Environmental constraints on the production and removal of the climatically active gas dimethylsulphide (DMS) and implications for ecosystem modelling View Full Text


Ontology type: schema:Chapter      Open Access: True


Chapter Info

DATE

2007-04-27

AUTHORS

Jacqueline Stefels , Michael Steinke , Suzanne Turner , Gill Malin , Sauveur Belviso

ABSTRACT

Seawater concentrations of the climate-cooling, volatile sulphur compound dimethylsulphide (DMS) are the result of numerous production and consumption processes within the marine ecosystem. Due to this complex nature, it is difficult to predict temporal and geographical distribution patterns of DMS concentrations and the inclusion of DMS into global ocean climate models has only been attempted recently. Comparisons between individual model predictions, and ground-truthing exercises revealed that information on the functional relationships between physical and chemical ecosystem parameters, biological productivity and the production and consumption of DMS and its precursor dimethylsulphoniopropionate (DMSP) is necessary to further refine future climate models. In this review an attempt is made to quantify these functional relationships. The description of processes includes: (1) parameters controlling DMSP production such as species composition and abiotic factors; (2) the conversion of DMSP to DMS by algal and bacterial enzymes; (3) the fate of DMSP-sulphur due to, e.g., grazing, microbial consumption and sedimentation and (4) factors controlling DMS removal from the water column such as microbial consumption, photo-oxidation and emission to the atmosphere. We recommend the differentiation of six phytoplankton groups for inclusion in future models: eukaryotic and prokaryotic picoplankton, diatoms, dinoflagellates, and other phytoflagellates with and without DMSP-lyase activity. These functional groups are characterised by their cell size, DMSP content, DMSP-lyase activity and interactions with herbivorous grazers. In this review, emphasis is given to ecosystems dominated by the globally relevant haptophytes Emiliania huxleyi and Phaeocystis sp., which are important DMS and DMSP producers. More... »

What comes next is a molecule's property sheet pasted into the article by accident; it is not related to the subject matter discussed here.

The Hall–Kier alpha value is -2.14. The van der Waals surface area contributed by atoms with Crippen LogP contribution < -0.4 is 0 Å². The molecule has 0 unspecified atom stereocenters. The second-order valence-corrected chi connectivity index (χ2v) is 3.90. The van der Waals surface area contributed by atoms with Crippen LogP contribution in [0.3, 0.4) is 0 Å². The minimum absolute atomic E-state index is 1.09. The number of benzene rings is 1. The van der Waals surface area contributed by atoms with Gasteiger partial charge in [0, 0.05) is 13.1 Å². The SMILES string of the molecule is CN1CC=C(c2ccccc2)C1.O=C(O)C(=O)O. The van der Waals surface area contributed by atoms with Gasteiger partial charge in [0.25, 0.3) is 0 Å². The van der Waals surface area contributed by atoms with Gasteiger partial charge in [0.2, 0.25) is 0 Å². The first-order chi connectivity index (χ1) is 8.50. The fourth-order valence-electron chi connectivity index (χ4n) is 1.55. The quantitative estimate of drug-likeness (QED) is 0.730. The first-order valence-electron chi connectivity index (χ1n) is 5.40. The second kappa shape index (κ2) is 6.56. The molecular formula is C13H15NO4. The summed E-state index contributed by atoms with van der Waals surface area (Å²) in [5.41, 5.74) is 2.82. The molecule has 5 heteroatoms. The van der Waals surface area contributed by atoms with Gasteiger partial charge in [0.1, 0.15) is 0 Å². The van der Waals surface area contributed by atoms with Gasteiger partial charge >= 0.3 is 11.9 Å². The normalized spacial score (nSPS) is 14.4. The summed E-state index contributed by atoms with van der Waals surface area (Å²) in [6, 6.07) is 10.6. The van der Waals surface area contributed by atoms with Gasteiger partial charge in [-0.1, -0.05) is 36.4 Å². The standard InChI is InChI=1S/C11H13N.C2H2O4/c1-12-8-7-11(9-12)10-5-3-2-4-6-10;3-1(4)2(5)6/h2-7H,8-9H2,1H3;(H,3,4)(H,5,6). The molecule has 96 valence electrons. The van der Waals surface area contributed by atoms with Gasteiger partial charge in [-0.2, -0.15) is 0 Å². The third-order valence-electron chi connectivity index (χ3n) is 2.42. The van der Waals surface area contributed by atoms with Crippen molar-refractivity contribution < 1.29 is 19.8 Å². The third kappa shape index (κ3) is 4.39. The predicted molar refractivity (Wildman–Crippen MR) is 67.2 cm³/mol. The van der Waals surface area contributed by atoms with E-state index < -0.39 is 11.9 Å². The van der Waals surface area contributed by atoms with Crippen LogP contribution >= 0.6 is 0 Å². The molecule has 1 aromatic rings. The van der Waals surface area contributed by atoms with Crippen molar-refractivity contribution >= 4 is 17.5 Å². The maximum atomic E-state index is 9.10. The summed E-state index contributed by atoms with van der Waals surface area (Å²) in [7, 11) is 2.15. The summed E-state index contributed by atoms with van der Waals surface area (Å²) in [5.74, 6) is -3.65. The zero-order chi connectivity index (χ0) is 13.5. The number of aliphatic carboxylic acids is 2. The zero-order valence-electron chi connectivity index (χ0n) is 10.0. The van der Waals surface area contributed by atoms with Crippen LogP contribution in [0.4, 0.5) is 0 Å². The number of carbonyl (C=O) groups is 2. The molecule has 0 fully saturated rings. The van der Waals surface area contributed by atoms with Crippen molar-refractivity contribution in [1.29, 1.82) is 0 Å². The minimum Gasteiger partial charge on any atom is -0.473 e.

PAGES

245-275

Identifiers

URI

http://scigraph.springernature.com/pub.10.1007/978-1-4020-6214-8_18

DOI

http://dx.doi.org/10.1007/978-1-4020-6214-8_18

DIMENSIONS

https://app.dimensions.ai/details/publication/pub.1025011760


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